Practice What You Struggle With: Getting Comfortable With What Makes You Uncomfortable

A lot of students put off what they are afraid of. Well, not just students, but people in general do this. Struggle with multiple choice questions? “I’ll do some later.” Struggle with the performance test? “I don’t have 90 minutes to do that right now, I’ll do it later.” Hate seeing your weird uncle at holiday parties? “I can’t go to Thanksgiving I’m sick.” The list of excuses we make for ourselves to avoid facing what we are uncomfortable with is long. We do it in life every day. One place NOT to do it: when you’re studying for the bar exam.

Bar exam study is all about strengthening your weaknesses. This is because you want to increase your performance and your scores, and in order to do this, you have to work on what you’re not doing well in. However, the bar exam is stressful, and seeing bad scores makes you feel bad. So in this fight or flight situation, what do a lot of students do? They take flight. As a result, their scores never increase, they remain weak in what they are struggling in, and they get better at what they are strong in. This ultimately hurts them on the bar exam. Let’s come up with a plan to NOT do this.

  • Track your performance every day. You can do this by using the MBE tracker or self-assessment of your MEE and MPT performance. At the end of each day write down the answer to this question: what do I need to work on tomorrow to improve my scores? Then, schedule the time. This will get you organized and getting the practice you need scheduled.
  • Rank your performance by subject, subtopic, and task. At the end of each week, rank your subjects from weakest to strongest, rank your subtopics within those subjects from weakest to strongest, and then rank your tasks (MBE, MEE, MPT) from weakest to strongest. This will allow you to face your scores and performance. You can prioritize your study with what’s weakest to what is strongest when you are scheduling time in your days to build in what you need to work on most.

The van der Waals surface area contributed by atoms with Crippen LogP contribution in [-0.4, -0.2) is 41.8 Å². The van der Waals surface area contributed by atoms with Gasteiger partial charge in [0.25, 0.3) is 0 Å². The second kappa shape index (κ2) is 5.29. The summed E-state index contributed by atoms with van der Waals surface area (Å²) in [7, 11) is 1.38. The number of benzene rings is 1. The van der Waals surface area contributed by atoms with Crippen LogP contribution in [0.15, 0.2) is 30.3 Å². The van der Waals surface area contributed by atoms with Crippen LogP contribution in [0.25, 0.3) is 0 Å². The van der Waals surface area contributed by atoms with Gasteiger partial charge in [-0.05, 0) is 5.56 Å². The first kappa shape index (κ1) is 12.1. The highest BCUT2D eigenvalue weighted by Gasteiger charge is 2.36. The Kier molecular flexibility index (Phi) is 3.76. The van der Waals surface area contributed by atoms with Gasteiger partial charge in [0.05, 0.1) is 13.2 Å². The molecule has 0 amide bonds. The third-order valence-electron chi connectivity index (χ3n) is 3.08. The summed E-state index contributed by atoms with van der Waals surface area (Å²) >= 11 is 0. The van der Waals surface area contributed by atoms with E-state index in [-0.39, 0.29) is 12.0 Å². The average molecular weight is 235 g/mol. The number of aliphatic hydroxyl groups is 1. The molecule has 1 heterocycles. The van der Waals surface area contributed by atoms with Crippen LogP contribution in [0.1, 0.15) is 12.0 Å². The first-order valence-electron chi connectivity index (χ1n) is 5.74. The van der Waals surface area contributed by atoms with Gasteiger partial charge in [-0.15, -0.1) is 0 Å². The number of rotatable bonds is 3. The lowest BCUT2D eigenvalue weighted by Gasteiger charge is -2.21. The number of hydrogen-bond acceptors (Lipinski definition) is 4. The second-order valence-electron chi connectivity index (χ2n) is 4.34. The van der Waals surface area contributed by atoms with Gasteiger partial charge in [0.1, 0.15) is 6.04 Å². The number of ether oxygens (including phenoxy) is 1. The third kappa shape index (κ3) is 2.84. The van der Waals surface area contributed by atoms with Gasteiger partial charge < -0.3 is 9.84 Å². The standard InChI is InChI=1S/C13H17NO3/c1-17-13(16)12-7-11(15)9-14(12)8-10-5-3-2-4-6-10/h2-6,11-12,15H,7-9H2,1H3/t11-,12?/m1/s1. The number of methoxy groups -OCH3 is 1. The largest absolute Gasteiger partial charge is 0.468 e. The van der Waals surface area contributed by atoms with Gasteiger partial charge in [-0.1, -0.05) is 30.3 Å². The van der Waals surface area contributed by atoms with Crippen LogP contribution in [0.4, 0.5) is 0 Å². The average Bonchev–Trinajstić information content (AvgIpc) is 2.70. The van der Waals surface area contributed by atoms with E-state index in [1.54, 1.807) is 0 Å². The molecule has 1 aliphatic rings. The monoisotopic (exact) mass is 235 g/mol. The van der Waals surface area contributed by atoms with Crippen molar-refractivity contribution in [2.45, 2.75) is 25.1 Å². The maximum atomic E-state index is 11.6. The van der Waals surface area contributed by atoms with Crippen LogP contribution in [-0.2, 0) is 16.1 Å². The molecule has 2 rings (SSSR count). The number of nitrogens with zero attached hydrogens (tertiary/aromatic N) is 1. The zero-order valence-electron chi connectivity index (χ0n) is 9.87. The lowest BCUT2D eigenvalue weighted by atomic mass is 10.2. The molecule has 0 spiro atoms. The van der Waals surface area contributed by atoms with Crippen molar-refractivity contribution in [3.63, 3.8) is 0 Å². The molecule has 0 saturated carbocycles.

• Get in the right mindset. Facing what you’re struggling with is a good thing – it is the only way you will get better at something. Afraid of the MPT? Do more of them than everyone else. Scoring low on MBE questions? Do more questions. Do not understand real property? Spend time learning it and put the work in. Working on what you struggle with is not easy, and neither is the bar exam. You’ll beat both things – the fear and the test – if you practice and work with what you’re struggling with.

Today, write down three things you need the most work on, but also write down three things you’re doing well in. You all have work to do, but you’ve already done a lot of work. You’re getting there. Work on getting comfortable with what makes you uncomfortable – you’ll thank yourself later.

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